They set the digital to $2.99 if you already have the print version. (The digital is $8.95 at the moment and will go up next month to $9.95)

When you are out sightseeing all day it can be a nuisance carrying a book with you. That’s where matchbook comes in handy. You can download the Kindle App and get the book on your smartphone, for cheap. You’ve already done your research and know which places you want to visit, so now instead of carrying the book with you, you can just pull it up on your phone on the app and go directly to the chapter you need or the place you are standing in front of.

It can be quite handy. Also, the Matchbook option stays there, so you don’t have to buy both versions at once, instead you can just download the digital version later if it looks like it will be beneficial.

Take A Photo!

If you have the paperback version of either (or both!) of my books and are taking them with you when you travel, please snap a photo of yourself with the book and post it on social media (tag me) or email it to me. I get a huge kick out of seeing my readers with the books. Many of you have emailed me or messaged me on social media to tell me you are doing something from one of the books, and I can’t tell you how much it totally makes my day!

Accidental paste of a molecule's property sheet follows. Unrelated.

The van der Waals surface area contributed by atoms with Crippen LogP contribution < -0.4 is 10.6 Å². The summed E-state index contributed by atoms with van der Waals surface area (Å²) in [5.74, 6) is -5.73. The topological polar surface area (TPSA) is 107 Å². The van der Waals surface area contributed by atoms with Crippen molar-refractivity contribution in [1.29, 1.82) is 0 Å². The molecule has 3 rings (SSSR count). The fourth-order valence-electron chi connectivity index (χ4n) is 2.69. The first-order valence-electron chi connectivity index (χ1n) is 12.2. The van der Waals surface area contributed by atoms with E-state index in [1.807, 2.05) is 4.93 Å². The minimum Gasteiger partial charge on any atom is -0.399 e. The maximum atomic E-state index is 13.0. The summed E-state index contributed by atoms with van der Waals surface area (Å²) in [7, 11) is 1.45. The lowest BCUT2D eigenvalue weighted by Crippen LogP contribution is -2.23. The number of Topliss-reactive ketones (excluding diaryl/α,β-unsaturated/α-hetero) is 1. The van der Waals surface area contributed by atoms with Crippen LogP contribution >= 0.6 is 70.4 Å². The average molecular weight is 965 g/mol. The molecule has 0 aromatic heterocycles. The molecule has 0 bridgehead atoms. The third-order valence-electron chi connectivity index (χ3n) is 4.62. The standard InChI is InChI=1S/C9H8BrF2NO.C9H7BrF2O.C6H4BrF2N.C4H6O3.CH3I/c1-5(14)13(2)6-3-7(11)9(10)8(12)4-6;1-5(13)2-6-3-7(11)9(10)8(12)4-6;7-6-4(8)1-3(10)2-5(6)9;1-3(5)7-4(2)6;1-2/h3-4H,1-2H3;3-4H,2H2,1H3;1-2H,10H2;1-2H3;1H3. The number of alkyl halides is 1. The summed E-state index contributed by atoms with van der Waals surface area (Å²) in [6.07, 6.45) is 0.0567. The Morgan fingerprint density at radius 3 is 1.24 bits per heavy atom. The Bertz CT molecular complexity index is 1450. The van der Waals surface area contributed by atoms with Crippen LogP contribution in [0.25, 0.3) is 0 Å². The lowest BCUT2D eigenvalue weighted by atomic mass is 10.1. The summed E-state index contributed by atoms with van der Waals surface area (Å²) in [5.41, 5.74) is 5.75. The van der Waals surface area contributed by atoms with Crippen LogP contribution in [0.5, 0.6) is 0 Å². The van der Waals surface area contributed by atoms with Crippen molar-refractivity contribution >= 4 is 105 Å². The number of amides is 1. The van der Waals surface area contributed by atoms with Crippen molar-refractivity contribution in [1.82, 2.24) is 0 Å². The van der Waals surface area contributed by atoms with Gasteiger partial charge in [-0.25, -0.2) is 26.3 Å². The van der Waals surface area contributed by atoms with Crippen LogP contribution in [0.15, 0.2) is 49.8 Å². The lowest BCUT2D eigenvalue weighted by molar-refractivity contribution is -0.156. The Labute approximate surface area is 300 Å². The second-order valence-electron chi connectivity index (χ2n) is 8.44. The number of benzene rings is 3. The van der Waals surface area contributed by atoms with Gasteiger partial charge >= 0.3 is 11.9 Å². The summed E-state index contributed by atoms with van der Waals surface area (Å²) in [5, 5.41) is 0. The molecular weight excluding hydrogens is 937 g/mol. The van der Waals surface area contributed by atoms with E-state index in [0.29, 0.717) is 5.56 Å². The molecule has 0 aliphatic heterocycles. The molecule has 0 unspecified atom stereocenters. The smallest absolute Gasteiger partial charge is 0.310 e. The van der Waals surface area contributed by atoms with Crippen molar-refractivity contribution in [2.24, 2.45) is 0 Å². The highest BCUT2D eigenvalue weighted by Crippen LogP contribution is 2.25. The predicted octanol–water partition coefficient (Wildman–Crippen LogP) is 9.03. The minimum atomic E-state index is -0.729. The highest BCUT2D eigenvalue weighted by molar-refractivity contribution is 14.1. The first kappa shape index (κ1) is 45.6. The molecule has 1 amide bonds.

RELATED POST: THE BEST SANDALS TO WEAR IN ITALY THIS SUMMER

Socials

You can find me on Instagram @CorinnaTravels and @HowToTravelItaly

My Pinterest is @Corinnamakeup. You can find all my Italy boards there, broken up by region. I find it easier to spot the content I want to read for my trips when I can look at visuals (pins) rather than reading through text lists.

On Facebook you can find me @Corinna Cooke Author

BONUS: Want some help planning your trip? Download my FREE RESOURCES to help you plot out your trip, and PRE TRAVEL CHECKLISTS to get you to the airport stress free. DOWNLOAD HERE

How To Get The Best Deals On International Flights

Are you planning an international trip in the next year or two? Would you like to save hundreds of dollars on your international flights while still using your favorite airlines?